Soon after the George W. Bush administration began crafting its response to the terrorist attacks of September 11, 2001, voices could be heard questioning the impact of its antiterrorism measures on civil liberty. The Patriot Act would give the FBI "a blank warrant," warned the Village Voice (Hentoff 2001). When names of the detained were not released, one editorial asked "Why Not Disclose?" (Editorial 2001). The debate has not died down. In fact, according to the Washington Post, it has crystallized around opposing views of the nature of threat and the best way to confront it (Lane 2002a). Almost two years after the attacks, The New York Times discussed calculating the benefits and costs of the limits on liberty (Andrews 2003), and the The Economist (2003) posed "A question of freedom." In the intervening months, publications ranging from The Christian Science Monitor (Kiefer 2002) to the Sunday newspaper insert Parade Magazine (Klein 2002) have covered the debate summarized as national security versus civil liberties.
The debate has special saliency during wartime, because the suggestion that there is another side than the government's implies dissension and even subversion. This was the point raised by Attorney General John Ashcroft in Senate hearings in December 2001: "To those who scare peace-loving people with phantoms of lost liberty, my message is this: Your tactics only aid terrorists--for they erode our national unity and diminish our resolve..." (U.S. Senate 2001, 316). This grim warning is particularly disturbing in the context of a war against terrorism, because the war has no clear end or scope; it is not waged against a nation-state or even an ideology, but against age-old methods of violence and terror; it is bound neither by time, geography, nor specific adversaries. President Bush has noted the difference as well, commenting that, "We're at war in a different kind of war" (CNN 2003).
Defining the attacks as an act of war--instead of a domestic crime or a crime against humanity--has implications for the presidency as well as for the nation, opening up some policy avenues and foreclosing others. One important outcome has been the centralization of power within the Oval Office; presidents historically have been able to exercise greater authority in international than domestic matters, and in wartime than peacetime. In the current crisis environment, this administration has asserted unilateral authority in multiple arenas, including the claim that the other branches lack competence to review its "core executive" actions. At such moments of crisis, members of Congress and the judiciary are expected to defer to the president's definition of the national interest, and most have (Baker 2002).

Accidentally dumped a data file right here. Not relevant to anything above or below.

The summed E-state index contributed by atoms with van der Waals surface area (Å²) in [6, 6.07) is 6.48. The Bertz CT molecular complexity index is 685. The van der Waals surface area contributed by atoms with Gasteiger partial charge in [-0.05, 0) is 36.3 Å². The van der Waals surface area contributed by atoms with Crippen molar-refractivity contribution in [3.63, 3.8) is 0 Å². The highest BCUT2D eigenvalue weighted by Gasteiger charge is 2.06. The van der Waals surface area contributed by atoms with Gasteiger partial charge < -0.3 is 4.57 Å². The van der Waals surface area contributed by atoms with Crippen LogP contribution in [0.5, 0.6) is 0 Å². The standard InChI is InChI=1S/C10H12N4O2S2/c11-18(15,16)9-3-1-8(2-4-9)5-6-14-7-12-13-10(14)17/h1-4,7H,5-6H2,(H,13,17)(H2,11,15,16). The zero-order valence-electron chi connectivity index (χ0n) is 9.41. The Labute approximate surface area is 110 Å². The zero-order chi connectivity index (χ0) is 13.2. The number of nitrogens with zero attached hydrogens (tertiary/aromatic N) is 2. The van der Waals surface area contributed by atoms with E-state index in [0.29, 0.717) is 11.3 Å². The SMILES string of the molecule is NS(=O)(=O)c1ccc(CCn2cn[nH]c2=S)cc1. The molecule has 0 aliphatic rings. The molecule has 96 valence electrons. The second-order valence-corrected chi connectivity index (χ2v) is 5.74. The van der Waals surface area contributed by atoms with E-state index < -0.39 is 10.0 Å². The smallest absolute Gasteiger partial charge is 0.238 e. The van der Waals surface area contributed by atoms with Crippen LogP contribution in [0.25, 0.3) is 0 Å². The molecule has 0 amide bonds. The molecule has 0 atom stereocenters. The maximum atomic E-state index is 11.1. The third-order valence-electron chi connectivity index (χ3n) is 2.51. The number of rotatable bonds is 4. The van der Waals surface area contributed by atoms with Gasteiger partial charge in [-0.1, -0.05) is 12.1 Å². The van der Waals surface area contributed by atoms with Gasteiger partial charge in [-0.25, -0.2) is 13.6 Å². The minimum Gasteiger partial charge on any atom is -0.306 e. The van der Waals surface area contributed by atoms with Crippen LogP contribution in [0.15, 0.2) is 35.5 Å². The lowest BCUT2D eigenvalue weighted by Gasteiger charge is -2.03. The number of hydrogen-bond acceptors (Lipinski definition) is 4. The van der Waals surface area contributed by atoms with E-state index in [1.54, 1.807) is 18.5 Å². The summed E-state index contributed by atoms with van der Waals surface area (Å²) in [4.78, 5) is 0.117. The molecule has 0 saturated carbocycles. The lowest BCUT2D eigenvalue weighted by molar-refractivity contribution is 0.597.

Another product of wartime is that civil liberties are generally categorized as luxury items, like silk stockings during World War II, that divert valuable resources from the war effort. Historically, once war is over, those luxuries are again embraced. The White House, Congress, and the courts then reassert civil liberty values, perhaps even chiding themselves for their earlier restrictions. But a war on terrorism, bringing a securitization of domestic life, creates a different metaphor. Liberties are not luxuries to be sacrificed in the short term until we can afford them again. Liberties are gaping holes in the security fabric; they must be sealed off permanently if the nation is to be safe. The demands of a war on terrorism also undercut the likelihood that liberties can be reasserted, because a war without a clear end will never produce the peace of mind necessary to reflect on what we have lost.
"Firmly rooted in the Constitution." The administration characterizes its antiterrorism measures as fully consistent with civil liberties and denies that any of its actions constitute restrictions. A commitment to civil liberties extends up to the president, according to Ashcroft: "President Bush insists that our responses to evil respect the Constitution and value the freedoms of justice the Constitution guaranteed" (CNN 2003). …